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letters to the editor

Hogan supports


Many of us enjoy reading. We read books, magazines, newspapers, even house organs and newsletters. We read for entertainment, information, relaxation and education. Reading gives us great enjoyment and a pleasant way to pass the time as we enjoy our morning coffee, wait in doctors’ offices, in checkout lines and post offices around the country.

Without newspaper advertisements, we are unable to determine what food and commodities are available at various stores and at what price.

It is sad to note the daily papers are declining in readership, advertisements and subscriptions. Many have gone out of business in the large metropolitan areas because of competition between one another. Now they are declining in revenue in the smaller areas of coverage because of the Internet.

Some folks think the Internet is more efficient. I see a need for both Internet and newspapers to get the news of the day. I use both media types, one for electronic mail and information searches, the other for the news of the day written by a skilled news hound and/or columnist.

There will always be a need for newspapers, in my opinion. The news of the day, advertisements, comics, crossword and other puzzles, horoscopes and letters to the editor are all sufficient reasons to buy newspapers. The world is a much better place with their publication. News-papers reinforce our freedoms by challenging those who would take them away and exposing the criminals behind the plots.

Support your local paper as well as your local sheriff.

Harry Hogan


CIP projects


Regarding the suggestions for CIP projects in the future (March 26 issue), specifically, the widening of Smith Road from Grigsby Chapel to Everett Road.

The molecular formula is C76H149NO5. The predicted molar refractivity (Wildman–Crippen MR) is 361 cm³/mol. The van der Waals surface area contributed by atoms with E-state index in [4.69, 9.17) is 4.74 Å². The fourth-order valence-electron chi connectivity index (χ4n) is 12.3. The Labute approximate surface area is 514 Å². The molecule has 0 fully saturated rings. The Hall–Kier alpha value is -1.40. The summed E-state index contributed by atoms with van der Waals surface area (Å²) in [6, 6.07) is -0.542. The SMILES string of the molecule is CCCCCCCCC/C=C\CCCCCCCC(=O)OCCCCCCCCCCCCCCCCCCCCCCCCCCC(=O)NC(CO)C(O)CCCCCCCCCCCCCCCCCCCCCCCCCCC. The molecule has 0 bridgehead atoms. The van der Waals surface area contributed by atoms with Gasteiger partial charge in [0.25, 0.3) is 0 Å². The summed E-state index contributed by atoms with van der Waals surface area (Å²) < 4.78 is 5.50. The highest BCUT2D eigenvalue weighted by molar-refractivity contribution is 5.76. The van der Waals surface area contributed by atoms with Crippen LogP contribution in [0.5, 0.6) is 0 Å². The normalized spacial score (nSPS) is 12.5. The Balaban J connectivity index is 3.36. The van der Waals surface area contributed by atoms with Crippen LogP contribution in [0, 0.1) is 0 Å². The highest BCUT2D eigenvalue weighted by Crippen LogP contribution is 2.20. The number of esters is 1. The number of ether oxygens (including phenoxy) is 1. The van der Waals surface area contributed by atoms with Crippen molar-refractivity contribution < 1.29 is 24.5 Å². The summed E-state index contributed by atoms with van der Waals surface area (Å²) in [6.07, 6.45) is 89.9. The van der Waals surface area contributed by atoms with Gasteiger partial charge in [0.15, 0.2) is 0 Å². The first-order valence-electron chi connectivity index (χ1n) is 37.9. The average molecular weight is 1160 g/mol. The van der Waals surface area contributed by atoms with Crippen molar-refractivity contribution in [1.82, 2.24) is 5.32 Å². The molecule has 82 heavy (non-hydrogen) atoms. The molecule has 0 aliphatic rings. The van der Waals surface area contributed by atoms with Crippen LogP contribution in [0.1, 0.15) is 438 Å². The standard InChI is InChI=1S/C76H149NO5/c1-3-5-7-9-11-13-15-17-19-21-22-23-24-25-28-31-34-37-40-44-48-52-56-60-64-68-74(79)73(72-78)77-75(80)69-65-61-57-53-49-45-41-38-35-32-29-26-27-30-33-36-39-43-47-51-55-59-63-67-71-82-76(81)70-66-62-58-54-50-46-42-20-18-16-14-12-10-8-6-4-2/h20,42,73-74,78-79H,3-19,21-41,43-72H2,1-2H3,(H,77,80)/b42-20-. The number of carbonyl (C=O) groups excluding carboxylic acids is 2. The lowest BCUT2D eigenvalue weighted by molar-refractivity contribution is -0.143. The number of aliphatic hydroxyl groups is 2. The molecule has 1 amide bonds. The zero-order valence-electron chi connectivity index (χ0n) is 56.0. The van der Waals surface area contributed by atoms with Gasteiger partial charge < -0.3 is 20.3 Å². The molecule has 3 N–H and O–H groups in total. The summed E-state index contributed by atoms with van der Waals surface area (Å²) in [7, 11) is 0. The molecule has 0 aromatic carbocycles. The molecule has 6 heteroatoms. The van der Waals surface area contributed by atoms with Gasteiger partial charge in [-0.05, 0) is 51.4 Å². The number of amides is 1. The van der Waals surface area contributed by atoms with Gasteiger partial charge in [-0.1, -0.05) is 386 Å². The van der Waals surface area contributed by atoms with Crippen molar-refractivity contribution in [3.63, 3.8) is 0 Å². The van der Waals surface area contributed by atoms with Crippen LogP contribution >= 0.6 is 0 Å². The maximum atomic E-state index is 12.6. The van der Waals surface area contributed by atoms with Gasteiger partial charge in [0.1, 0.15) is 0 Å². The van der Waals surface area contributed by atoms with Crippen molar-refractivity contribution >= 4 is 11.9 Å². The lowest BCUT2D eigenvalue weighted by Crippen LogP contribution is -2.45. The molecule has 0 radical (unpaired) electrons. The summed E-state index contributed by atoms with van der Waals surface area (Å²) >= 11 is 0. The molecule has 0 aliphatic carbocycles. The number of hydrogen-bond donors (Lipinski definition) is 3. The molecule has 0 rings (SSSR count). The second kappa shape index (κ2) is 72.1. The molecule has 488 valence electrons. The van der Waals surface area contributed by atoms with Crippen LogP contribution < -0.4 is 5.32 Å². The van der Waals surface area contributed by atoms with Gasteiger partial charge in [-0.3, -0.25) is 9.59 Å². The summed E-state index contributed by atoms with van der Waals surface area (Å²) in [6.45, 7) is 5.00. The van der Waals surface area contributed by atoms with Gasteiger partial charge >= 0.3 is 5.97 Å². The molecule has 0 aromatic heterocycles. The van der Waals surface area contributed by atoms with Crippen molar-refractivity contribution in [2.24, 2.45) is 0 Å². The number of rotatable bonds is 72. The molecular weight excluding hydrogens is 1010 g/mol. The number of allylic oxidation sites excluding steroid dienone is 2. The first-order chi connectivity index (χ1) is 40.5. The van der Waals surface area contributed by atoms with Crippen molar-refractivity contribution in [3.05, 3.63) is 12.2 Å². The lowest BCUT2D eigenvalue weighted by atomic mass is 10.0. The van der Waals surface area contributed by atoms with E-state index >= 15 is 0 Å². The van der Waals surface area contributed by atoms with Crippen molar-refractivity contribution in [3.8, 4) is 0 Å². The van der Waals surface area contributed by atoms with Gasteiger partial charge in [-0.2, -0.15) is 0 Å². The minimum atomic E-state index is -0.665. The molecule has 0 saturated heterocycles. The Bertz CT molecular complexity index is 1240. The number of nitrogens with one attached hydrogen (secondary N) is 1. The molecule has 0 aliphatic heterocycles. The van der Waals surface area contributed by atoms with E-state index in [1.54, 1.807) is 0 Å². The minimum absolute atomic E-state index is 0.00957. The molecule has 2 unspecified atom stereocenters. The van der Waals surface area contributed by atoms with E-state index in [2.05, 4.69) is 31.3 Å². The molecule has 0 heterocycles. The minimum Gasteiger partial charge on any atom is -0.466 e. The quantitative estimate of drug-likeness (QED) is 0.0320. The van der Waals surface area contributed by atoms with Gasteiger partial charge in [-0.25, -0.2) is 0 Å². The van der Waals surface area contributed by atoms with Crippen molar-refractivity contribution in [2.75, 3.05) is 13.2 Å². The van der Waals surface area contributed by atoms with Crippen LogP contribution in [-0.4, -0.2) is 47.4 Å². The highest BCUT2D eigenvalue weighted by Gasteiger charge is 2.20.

This was voted on by three members. I’ll bet these members use Smith Road as their thoroughfare on their way home. They might even be some of the people who blow past the stop sign at Andover Place. It has become a danger to exit out of Andover Place. Ninety percent of the traffic on Smith Road is using it as a shortcut to get elsewhere. You want to widen it so we have even more traffic and a better drag strip? Yes, I did say drag strip.

I can see the three-way stop at the entrance to Andover Place from the deck of my house.

During the morning and evening rush times, I can count on my fist the number of cars who actually come close to a legal stop. Most go through at 10-to-30 mph! I’ve even seen some go through at 50-60 mph. Mind you this is a 25 mph zone. The majority of drivers on this stretch of road travel 35-50 mph. The rare driver who drives the limit would surely cause “road rage” if that stretch of road was any longer. As it is now, Smith Road is used as a shortcut to elsewhere. It is currently plenty wide for the 25 mph speed limit.

Can you imagine the extra revenue to the town of Farragut if we had our own cop stationed in this area?

I’m sorry I carried on too long. I’m trying to alleviate “calming islands” in the future for Smith Road.

Please come enjoy a glass of ice tea with me, on my back deck, as we watch the traffic speed by.

Roger C. Legako


GCR traffic concerns